Early on in the development of one of the first online games, “Ultimate Online,” there was an exploit that led to the in-game death of the head designer, Lord British. During the beta, he called an in-game assembly for all the testers to gather in the throne room of the grand city of Britannia. He wanted to give a speech about what he wanted the testers to test for and the rules of the game. During this speech, this hacker’s character made several attempts to pick the pocket of a developer playing a royal Mage.
Upon successfully doing so, he found and swiped a simple firewall scroll and used a third party program to hack the stats of that scroll. When finished, he moved closer to the front and as Lord British was finishing up his instructions, he double- clicked the scroll and nuked him right in the throne room, killing him on the spot. Lord British had thousands of hit points, so needless to say, everyone was in shock. You can’t kill Lord British!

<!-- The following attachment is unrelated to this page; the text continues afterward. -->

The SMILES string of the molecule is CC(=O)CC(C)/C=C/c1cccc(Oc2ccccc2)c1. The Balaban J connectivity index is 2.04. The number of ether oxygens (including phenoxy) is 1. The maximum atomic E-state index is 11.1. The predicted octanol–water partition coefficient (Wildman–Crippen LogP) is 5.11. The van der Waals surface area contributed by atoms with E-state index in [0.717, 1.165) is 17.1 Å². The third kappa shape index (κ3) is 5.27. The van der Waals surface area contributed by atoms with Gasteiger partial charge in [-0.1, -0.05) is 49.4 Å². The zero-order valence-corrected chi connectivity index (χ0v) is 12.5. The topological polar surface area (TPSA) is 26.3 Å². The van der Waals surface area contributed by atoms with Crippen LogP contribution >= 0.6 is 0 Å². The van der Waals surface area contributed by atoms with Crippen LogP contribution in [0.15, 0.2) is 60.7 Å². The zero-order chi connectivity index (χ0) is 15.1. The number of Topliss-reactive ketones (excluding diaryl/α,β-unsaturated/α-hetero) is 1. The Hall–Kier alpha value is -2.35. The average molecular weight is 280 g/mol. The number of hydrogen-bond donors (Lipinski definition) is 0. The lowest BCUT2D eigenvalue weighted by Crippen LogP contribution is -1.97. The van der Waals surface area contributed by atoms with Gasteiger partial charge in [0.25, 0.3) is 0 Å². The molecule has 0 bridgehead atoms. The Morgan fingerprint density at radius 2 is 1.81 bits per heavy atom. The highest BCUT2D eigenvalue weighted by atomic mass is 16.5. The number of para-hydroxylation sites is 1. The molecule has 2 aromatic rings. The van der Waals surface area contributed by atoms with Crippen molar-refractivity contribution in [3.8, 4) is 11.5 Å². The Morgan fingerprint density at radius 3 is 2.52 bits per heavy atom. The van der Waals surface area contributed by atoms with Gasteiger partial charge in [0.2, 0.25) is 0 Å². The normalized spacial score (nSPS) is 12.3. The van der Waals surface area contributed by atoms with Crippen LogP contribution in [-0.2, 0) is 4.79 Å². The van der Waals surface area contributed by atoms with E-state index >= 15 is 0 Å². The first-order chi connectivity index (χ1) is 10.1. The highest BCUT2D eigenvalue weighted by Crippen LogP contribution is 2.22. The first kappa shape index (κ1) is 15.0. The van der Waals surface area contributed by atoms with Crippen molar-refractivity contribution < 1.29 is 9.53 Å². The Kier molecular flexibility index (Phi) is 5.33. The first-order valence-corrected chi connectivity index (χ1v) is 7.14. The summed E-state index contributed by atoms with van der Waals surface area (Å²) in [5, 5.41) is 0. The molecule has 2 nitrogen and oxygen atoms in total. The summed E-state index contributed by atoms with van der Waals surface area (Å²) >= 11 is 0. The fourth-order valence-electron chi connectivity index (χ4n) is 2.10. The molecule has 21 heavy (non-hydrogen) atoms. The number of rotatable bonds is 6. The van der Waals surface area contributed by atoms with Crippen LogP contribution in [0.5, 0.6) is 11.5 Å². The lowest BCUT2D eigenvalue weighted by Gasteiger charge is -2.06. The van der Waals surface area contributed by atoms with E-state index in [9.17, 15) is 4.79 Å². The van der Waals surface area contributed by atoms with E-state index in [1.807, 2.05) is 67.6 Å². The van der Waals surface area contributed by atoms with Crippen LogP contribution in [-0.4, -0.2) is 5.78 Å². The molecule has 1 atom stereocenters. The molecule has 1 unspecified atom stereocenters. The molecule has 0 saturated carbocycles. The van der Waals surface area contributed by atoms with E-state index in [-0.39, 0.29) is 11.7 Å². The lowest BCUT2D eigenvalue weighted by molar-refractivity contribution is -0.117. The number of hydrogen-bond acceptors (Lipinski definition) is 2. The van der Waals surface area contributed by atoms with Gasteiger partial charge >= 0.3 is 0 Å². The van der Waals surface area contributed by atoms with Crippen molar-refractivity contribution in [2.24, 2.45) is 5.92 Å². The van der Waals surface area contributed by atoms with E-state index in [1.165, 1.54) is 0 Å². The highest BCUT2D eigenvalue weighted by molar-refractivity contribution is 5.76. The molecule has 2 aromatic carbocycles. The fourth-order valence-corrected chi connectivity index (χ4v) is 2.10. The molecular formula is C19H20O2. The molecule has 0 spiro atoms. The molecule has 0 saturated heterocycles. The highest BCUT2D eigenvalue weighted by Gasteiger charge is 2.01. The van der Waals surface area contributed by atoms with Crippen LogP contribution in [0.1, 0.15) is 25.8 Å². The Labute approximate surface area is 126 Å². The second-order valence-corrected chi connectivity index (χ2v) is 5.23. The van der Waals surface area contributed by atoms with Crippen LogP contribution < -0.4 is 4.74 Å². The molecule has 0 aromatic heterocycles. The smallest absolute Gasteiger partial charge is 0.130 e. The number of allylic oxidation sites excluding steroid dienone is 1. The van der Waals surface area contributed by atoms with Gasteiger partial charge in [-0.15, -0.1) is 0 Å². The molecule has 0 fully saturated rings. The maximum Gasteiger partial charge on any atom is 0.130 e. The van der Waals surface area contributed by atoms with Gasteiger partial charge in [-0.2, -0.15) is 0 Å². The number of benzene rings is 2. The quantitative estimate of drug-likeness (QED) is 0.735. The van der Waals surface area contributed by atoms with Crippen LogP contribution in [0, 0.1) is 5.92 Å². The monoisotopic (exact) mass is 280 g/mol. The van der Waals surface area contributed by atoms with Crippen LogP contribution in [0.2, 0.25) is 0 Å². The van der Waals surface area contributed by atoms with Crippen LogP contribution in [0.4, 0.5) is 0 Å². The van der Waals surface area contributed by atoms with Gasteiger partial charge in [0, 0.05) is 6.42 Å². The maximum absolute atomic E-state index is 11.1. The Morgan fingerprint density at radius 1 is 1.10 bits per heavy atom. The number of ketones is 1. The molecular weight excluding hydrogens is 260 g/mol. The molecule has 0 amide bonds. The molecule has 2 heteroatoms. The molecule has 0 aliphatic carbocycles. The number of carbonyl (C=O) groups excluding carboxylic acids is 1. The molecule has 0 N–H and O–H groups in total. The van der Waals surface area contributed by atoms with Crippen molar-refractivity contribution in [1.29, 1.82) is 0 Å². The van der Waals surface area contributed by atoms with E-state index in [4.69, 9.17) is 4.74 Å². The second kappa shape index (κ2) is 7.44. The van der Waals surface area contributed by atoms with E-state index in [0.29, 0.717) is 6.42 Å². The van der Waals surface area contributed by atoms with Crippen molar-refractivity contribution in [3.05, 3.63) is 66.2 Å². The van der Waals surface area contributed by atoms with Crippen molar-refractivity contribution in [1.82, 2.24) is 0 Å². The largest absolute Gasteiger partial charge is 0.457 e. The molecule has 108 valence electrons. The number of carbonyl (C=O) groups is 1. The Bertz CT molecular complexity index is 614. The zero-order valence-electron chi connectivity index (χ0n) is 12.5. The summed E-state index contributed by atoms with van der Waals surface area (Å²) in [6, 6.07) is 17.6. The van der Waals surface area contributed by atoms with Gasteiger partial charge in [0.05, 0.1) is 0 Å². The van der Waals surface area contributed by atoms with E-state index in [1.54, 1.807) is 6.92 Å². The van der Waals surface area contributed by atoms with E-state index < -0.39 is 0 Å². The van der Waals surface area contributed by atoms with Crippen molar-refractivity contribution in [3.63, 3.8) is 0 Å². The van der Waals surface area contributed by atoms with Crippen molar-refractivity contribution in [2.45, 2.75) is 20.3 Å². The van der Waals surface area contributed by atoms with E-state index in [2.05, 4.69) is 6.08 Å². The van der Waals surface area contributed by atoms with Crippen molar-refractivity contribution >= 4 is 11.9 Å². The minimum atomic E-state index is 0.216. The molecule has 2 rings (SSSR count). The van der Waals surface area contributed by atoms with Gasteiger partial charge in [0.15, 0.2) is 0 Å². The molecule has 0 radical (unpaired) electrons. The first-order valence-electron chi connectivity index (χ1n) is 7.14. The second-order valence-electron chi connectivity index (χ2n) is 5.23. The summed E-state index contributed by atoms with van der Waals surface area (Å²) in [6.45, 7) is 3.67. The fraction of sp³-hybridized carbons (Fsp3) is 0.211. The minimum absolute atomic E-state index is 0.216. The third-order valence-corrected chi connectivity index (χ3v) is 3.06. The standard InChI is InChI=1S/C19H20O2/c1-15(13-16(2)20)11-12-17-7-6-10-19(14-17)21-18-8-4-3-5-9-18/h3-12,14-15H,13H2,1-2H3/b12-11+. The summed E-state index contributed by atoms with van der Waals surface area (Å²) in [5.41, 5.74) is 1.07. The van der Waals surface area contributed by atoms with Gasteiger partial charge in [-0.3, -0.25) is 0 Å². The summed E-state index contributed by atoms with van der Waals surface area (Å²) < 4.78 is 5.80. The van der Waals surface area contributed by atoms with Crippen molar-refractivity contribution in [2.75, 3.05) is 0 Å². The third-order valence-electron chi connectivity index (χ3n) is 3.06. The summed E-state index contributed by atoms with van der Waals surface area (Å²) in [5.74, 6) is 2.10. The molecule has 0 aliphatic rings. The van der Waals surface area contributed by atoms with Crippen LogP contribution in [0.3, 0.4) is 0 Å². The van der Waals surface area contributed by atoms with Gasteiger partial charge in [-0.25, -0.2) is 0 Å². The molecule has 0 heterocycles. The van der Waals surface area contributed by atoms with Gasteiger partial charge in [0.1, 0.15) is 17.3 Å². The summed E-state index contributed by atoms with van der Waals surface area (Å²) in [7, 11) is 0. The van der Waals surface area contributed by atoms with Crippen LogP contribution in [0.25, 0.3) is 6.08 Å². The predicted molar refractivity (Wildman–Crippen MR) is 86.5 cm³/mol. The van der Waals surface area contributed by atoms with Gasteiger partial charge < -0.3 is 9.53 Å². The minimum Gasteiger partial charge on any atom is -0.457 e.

How many of us are like this?
We have exploits in our lives too, areas where we are not operating at our full potential, and the enemy is using those flaws to hurt us. When people find holes in our lives and exploit them with the intent of helping us grow, what do we do? Do we ban them from our lives or use their suggestions to grow into stronger followers of Jesus.
Identifying this glitch, the designers turned on the thief immobilizing him. The interesting part was instead of banning this guy for breaking the rules, the alpha testers used his information to point out weaknesses in the game and solved them before the official game launch.
How much more powerful would we be if we learned from our weaknesses rather than turn on the people that exploit them? That if there are areas that constantly make us angry, lets identify why and patch that line of code. The world is full of hackers set on killing us, lets let our friends find our weaknesses first and fix them before the real enemy does.